Mark calls for better funding of the Greater Manchester Police

January 23, 2007 12:00 AM
In Westminster Hall

It is a pleasure to have the opportunity to contribute to this important debate under your chairmanship, Mr. Amess. I compliment my hon. Friend the Member for Manchester, Withington (Mr. Leech) on securing it and on the diligent and industrious way in which he goes about representing the interests of his constituents. We have also had very worthwhile contributions from several other hon. Members, including my hon. Friends the Members for Hazel Grove (Andrew Stunell) and for Rochdale (Paul Rowen), as well as the hon. Member for Stockport (Ann Coffey), who is a neighbour of mine in a constituency sense, and the hon. Member for Altrincham and Sale, West (Mr. Brady).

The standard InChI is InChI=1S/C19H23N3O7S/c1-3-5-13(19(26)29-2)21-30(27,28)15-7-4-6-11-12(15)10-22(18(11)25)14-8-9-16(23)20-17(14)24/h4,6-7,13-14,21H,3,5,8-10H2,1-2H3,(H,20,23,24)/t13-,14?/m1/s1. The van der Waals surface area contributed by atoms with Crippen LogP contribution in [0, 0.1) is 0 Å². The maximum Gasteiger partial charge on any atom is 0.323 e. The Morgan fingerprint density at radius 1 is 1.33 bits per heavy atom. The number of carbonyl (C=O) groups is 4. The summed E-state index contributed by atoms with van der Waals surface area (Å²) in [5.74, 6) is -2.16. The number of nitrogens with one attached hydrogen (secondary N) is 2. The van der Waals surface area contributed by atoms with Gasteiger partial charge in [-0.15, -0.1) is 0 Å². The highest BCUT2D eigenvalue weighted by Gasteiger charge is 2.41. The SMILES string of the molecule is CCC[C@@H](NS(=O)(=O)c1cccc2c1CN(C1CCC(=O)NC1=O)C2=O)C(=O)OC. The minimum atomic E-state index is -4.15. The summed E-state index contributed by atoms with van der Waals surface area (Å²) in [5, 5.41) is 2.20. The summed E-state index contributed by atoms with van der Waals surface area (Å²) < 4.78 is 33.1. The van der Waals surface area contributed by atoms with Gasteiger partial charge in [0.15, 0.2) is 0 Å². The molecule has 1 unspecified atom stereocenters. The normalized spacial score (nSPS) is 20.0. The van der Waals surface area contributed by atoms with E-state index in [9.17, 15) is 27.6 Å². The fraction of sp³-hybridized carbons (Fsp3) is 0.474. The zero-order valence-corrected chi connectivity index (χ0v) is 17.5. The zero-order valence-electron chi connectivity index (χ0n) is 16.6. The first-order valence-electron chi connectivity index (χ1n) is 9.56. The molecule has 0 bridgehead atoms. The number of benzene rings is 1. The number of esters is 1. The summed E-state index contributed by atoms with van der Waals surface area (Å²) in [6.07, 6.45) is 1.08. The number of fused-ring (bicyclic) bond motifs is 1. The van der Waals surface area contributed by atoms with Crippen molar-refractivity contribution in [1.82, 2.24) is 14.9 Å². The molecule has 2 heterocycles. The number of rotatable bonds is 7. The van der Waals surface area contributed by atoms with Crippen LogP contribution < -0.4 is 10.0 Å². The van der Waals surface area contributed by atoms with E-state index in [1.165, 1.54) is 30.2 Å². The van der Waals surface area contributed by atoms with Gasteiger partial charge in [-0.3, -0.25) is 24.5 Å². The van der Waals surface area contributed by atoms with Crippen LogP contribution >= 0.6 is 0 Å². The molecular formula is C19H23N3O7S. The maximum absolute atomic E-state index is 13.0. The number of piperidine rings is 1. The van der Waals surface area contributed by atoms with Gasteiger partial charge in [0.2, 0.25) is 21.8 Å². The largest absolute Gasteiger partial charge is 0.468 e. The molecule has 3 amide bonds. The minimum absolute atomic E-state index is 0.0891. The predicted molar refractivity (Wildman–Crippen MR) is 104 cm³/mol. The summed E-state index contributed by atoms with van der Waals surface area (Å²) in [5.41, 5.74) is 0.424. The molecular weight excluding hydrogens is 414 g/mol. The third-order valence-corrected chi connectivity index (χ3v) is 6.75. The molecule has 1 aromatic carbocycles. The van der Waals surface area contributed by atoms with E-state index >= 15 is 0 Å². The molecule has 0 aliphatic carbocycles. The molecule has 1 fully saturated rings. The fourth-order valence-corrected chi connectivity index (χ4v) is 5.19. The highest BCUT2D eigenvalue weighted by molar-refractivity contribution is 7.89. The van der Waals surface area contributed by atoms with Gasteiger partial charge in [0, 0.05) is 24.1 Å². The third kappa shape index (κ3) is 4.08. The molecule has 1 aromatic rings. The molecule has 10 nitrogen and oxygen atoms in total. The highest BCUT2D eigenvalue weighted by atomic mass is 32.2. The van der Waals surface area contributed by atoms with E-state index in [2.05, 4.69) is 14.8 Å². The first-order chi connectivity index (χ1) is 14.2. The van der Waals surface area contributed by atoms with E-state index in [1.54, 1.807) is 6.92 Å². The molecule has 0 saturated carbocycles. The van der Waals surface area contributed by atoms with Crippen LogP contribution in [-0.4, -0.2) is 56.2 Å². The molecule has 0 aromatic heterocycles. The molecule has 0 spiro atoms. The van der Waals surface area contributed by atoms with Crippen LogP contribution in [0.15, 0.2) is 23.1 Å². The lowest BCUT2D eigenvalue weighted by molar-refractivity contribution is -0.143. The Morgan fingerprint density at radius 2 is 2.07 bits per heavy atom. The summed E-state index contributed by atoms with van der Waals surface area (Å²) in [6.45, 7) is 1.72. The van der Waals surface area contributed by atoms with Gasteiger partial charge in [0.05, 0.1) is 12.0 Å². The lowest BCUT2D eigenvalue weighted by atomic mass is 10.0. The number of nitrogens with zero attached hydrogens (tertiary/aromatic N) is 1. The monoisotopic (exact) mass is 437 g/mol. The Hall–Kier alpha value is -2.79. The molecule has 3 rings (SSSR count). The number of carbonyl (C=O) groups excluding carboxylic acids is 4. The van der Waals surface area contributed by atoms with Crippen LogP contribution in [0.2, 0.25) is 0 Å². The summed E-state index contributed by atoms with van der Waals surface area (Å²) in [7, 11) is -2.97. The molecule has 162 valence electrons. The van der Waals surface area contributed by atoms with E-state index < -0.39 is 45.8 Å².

Let me start by making it clear, as several hon. Members have sought to do already, that the purpose of the debate is certainly not to be critical of the Greater Manchester police authority, Greater Manchester police, their chief constable or anybody else involved in trying to do the job on the ground. On the contrary, I should like to compliment the police authority on the open way in which it has gone about ensuring that all Members in the Greater Manchester conurbation are precisely aware of the problems that it faces. The chairman, in particular, is to be given credit for inviting Members in just before Christmas to hear what the problems were. Put simply, the issue is that Greater Manchester police face a funding crisis, and that is what today's debate is intended to deal with. As the hon. Member for Altrincham and Sale, West said, this is precisely the time when we should be applying pressure to ensure that the Government understand Greater Manchester's needs and, I hope, why we feel hard done by in comparison with other areas.